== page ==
When vacuolated cells meet other types of cells, they show an allogeneic cellular reaction. Hyaline amoebocytes and small amoebocytes seem to be specialized for phagocytosis (Fuke and Fukumoto, 1993, Ohtake et al., 1994). An allogeneic contact reaction between vacuolated cells and hya-line amoebocyte is recorded in Fig. 2g–2l. After the vacuolated cell contacted the hyaline amoebocyte and appeared to recognize it as “non-self”, the former pressed itself tightly to the latter (Fig. 2h, 2i), and discharged the contents of its vacuoles (Fig. 2j). The devacuolated cells did not “die” immediately and moved around the hyaline amoebocyte (Fig. 2j–2l). The latter also exhibited a kind of allogeneic reaction. They stopped amoeboid movement, swelled slightly, and their granules tended to aggregate (Fig. 2j–2l). When vacuolated cells met small amoebocytes that belonged to the phagocyte group, a contact reaction occurred in the same way as between hya-line amoebocytes and vacuolated cells. After contact, the vacuolated cells discharged the contents of their vacuoles (Fig. 2m–2o). The small amoebocytes remained stationary and changed the appearance of their granules (Fig. 2o).

Granular amoebocytes, which have characteristic granules of uniform size, seem to play a role in hemostasis. When the vacuolated cells contact granular amoebocytes from different individuals, both cell types show an allogeneic contact reaction (Fig. 3a–3d). The vacuolated cells become devacuolated and remain in intimate contact with the granular cells. The changes in granular amoebocytes after the contact reaction are not clear, but sometimes the cells swell slightly.

Fig. 3

Contact reactions of vacuolated cells and a granular amoebocyte and a giant cell. a-d: The reactions between a vacuolated cell (V) and a granular amoebocyte (G). Following contact, the vacuolated cell (V) shows devacuolation (b, V′). The cell (V′) still moves around the granular amoebocyte (c, d). The granular cell draws in pseudopodia and develops a somewhat abnormal round shape and its granules tend to aggregate (d). e–f: Allogeneic reaction between a vacuolated cell (V) and a giant cell (GI). After contact, vacuolated cell (V) moves around the giant cell (e– f). The giant cell discharged its vacuoles (g, h, GI′). Scale bar = 10 μm. The time lapse after contact is indicated in seconds (”) or minutes (′).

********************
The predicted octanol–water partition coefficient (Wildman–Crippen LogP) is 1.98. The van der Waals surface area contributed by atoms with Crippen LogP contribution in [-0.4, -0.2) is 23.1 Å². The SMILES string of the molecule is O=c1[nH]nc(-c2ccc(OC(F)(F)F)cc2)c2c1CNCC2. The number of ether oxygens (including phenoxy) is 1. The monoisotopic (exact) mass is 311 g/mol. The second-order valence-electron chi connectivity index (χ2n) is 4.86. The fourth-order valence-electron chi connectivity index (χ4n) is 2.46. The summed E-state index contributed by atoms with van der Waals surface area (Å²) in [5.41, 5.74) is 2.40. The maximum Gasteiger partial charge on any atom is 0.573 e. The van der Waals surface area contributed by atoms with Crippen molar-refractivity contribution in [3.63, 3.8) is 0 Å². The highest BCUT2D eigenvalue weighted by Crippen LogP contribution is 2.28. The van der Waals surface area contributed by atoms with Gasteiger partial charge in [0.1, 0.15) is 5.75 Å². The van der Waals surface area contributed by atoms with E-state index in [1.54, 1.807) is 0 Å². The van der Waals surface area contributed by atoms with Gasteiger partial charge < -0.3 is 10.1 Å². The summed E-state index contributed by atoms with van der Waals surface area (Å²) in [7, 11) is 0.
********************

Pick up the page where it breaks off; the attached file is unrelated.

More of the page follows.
Vacuolated cells were also able to induce the contact reaction in macrogranular cells (Fig. 2p–2u). Sometimes, it was observed that the vacuolated cells moved and adhered to the macrogranular cells (Fig. 2r). After discharging the contents of their vacuoles, the vacuolated cell moved around the macrogranular cells (Fig. 2t – 2u). Vacuolated cells also induced the allogeneic reaction in giant cells, whose cytoplasm was occupied by numerous vacuoles, as shown in Fig. 3e– 3h. In these reactions, devacuolation of the giant cell occurred first. In another case, the vacuolated cell discharged the contents of its vacuoles, followed by the devacuolation of giant cells (data not shown).

We have not yet been able to describe the contact reactions between vacuolated cells and viriform cells, globular cells and lymphocyte-like cells, because of the infrequency of contact between them.

Contact reactions between non-vacuolated cells

The following experiments were designed to see if cells other than vacuolated ones could interact to exhibit a contact reaction.

The allogeneic cellular events between incompatible hya-line amoebocytes are shown in Fig. 4a–4d. After being in intimate contact (Fig. 4b, 4c), both cells swelled and became rounded. The cell granules tended to aggregate and empty their contents (Fig. 4d, arrowheads). Thereafter, the cells usually did not conjugate tightly with each other and stayed stationary, not extruding pseudopodia (Fig. 4d). Similar contact reactions were observed between hyaline and small amoebocytes (Fig. 4e–4h). When they contacted each other, the hyaline type rapidly surrounded the small type as if it was going to phagocytose it (Fig. 4f–4g). The small amoebocytes then discharged their granules (Fig. 4h, arrowhead). Allogeneic contact reactions between small amoebocytes were also observed and these were similar to those between hyaline amoebocytes (data not shown).

Fig. 4